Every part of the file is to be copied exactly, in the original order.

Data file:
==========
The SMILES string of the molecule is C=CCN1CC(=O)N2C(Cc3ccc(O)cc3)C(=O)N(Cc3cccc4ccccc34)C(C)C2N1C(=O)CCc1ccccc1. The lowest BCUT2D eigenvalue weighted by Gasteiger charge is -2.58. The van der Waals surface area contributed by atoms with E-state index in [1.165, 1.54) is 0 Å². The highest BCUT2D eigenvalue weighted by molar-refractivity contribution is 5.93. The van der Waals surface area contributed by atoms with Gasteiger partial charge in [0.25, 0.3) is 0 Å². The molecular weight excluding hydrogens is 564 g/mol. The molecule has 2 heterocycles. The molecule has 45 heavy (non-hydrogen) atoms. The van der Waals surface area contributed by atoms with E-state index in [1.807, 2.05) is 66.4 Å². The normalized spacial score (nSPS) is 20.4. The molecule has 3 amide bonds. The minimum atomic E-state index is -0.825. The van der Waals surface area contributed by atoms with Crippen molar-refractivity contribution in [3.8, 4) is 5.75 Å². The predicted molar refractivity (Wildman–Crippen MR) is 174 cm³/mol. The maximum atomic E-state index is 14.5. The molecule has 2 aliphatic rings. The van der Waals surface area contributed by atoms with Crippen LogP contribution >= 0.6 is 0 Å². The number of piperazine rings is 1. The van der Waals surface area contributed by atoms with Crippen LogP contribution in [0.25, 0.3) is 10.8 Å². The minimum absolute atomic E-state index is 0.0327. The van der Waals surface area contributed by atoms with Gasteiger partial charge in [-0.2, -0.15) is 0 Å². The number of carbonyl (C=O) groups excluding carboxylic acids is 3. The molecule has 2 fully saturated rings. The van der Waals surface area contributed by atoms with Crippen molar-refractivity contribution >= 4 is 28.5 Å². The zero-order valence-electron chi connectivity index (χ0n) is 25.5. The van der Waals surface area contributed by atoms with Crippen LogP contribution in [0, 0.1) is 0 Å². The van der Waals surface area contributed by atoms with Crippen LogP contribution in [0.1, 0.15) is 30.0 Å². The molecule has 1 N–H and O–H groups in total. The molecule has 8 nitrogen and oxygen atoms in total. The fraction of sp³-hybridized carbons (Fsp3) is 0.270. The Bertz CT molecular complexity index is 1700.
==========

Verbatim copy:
The SMILES string of the molecule is C=CCN1CC(=O)N2C(Cc3ccc(O)cc3)C(=O)N(Cc3cccc4ccccc34)C(C)C2N1C(=O)CCc1ccccc1. The lowest BCUT2D eigenvalue weighted by Gasteiger charge is -2.58. The van der Waals surface area contributed by atoms with E-state index in [1.165, 1.54) is 0 Å². The highest BCUT2D eigenvalue weighted by molar-refractivity contribution is 5.93. The van der Waals surface area contributed by atoms with Gasteiger partial charge in [0.25, 0.3) is 0 Å². The molecular weight excluding hydrogens is 564 g/mol. The molecule has 2 heterocycles. The molecule has 45 heavy (non-hydrogen) atoms. The van der Waals surface area contributed by atoms with E-state index in [1.807, 2.05) is 66.4 Å². The normalized spacial score (nSPS) is 20.4. The molecule has 3 amide bonds. The minimum atomic E-state index is -0.825. The van der Waals surface area contributed by atoms with Crippen molar-refractivity contribution in [3.8, 4) is 5.75 Å². The predicted molar refractivity (Wildman–Crippen MR) is 174 cm³/mol. The maximum atomic E-state index is 14.5. The molecule has 2 aliphatic rings. The van der Waals surface area contributed by atoms with Crippen LogP contribution >= 0.6 is 0 Å². The number of piperazine rings is 1. The van der Waals surface area contributed by atoms with Crippen LogP contribution in [0.25, 0.3) is 10.8 Å². The minimum absolute atomic E-state index is 0.0327. The van der Waals surface area contributed by atoms with Gasteiger partial charge in [-0.2, -0.15) is 0 Å². The number of carbonyl (C=O) groups excluding carboxylic acids is 3. The molecule has 2 fully saturated rings. The van der Waals surface area contributed by atoms with Crippen molar-refractivity contribution >= 4 is 28.5 Å². The zero-order valence-electron chi connectivity index (χ0n) is 25.5. The van der Waals surface area contributed by atoms with Crippen LogP contribution in [0, 0.1) is 0 Å². The van der Waals surface area contributed by atoms with Crippen LogP contribution in [0.1, 0.15) is 30.0 Å². The molecule has 1 N–H and O–H groups in total. The molecule has 8 nitrogen and oxygen atoms in total. The fraction of sp³-hybridized carbons (Fsp3) is 0.270. The Bertz CT molecular complexity index is 1700.